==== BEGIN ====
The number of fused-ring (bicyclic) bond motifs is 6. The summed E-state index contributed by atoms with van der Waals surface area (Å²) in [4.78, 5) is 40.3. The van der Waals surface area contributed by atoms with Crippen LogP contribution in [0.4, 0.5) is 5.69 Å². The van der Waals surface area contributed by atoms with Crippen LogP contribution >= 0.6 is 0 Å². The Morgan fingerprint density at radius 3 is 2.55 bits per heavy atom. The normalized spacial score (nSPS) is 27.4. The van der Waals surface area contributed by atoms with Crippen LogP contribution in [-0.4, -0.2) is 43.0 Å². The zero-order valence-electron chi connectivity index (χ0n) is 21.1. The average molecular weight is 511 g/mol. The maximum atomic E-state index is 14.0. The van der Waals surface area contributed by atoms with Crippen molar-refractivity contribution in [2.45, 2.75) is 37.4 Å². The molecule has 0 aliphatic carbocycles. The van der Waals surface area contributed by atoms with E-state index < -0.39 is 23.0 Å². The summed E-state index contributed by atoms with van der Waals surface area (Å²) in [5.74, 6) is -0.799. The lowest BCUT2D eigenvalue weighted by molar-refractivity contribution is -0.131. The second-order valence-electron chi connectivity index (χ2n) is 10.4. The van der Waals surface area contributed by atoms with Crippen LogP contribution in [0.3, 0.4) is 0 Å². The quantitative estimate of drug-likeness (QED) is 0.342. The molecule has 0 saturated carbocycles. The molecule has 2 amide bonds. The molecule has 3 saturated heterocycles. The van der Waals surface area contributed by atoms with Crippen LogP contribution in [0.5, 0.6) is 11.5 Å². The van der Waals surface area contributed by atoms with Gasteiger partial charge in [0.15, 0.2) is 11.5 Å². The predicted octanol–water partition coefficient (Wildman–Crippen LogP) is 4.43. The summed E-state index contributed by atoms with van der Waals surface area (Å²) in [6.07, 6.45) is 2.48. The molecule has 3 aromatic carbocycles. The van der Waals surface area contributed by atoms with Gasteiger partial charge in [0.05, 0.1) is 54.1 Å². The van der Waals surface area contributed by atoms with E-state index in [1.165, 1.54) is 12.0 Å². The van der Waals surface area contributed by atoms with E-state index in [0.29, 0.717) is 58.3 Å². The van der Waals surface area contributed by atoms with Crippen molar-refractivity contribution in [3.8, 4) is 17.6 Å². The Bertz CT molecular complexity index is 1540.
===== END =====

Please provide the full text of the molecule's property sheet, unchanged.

The number of fused-ring (bicyclic) bond motifs is 6. The summed E-state index contributed by atoms with van der Waals surface area (Å²) in [4.78, 5) is 40.3. The van der Waals surface area contributed by atoms with Crippen LogP contribution in [0.4, 0.5) is 5.69 Å². The van der Waals surface area contributed by atoms with Crippen LogP contribution >= 0.6 is 0 Å². The Morgan fingerprint density at radius 3 is 2.55 bits per heavy atom. The normalized spacial score (nSPS) is 27.4. The van der Waals surface area contributed by atoms with Crippen LogP contribution in [-0.4, -0.2) is 43.0 Å². The zero-order valence-electron chi connectivity index (χ0n) is 21.1. The average molecular weight is 511 g/mol. The maximum atomic E-state index is 14.0. The van der Waals surface area contributed by atoms with Crippen molar-refractivity contribution in [2.45, 2.75) is 37.4 Å². The molecule has 0 aliphatic carbocycles. The van der Waals surface area contributed by atoms with E-state index < -0.39 is 23.0 Å². The summed E-state index contributed by atoms with van der Waals surface area (Å²) in [5.74, 6) is -0.799. The lowest BCUT2D eigenvalue weighted by molar-refractivity contribution is -0.131. The second-order valence-electron chi connectivity index (χ2n) is 10.4. The van der Waals surface area contributed by atoms with Crippen LogP contribution in [0.3, 0.4) is 0 Å². The quantitative estimate of drug-likeness (QED) is 0.342. The molecule has 0 saturated carbocycles. The molecule has 2 amide bonds. The molecule has 3 saturated heterocycles. The van der Waals surface area contributed by atoms with Crippen LogP contribution in [0.5, 0.6) is 11.5 Å². The van der Waals surface area contributed by atoms with Gasteiger partial charge in [0.15, 0.2) is 11.5 Å². The predicted octanol–water partition coefficient (Wildman–Crippen LogP) is 4.43. The summed E-state index contributed by atoms with van der Waals surface area (Å²) in [6.07, 6.45) is 2.48. The molecule has 3 aromatic carbocycles. The van der Waals surface area contributed by atoms with Gasteiger partial charge in [0.05, 0.1) is 54.1 Å². The van der Waals surface area contributed by atoms with E-state index in [1.165, 1.54) is 12.0 Å². The van der Waals surface area contributed by atoms with E-state index in [0.29, 0.717) is 58.3 Å². The van der Waals surface area contributed by atoms with Crippen molar-refractivity contribution in [3.8, 4) is 17.6 Å². The Bertz CT molecular complexity index is 1540.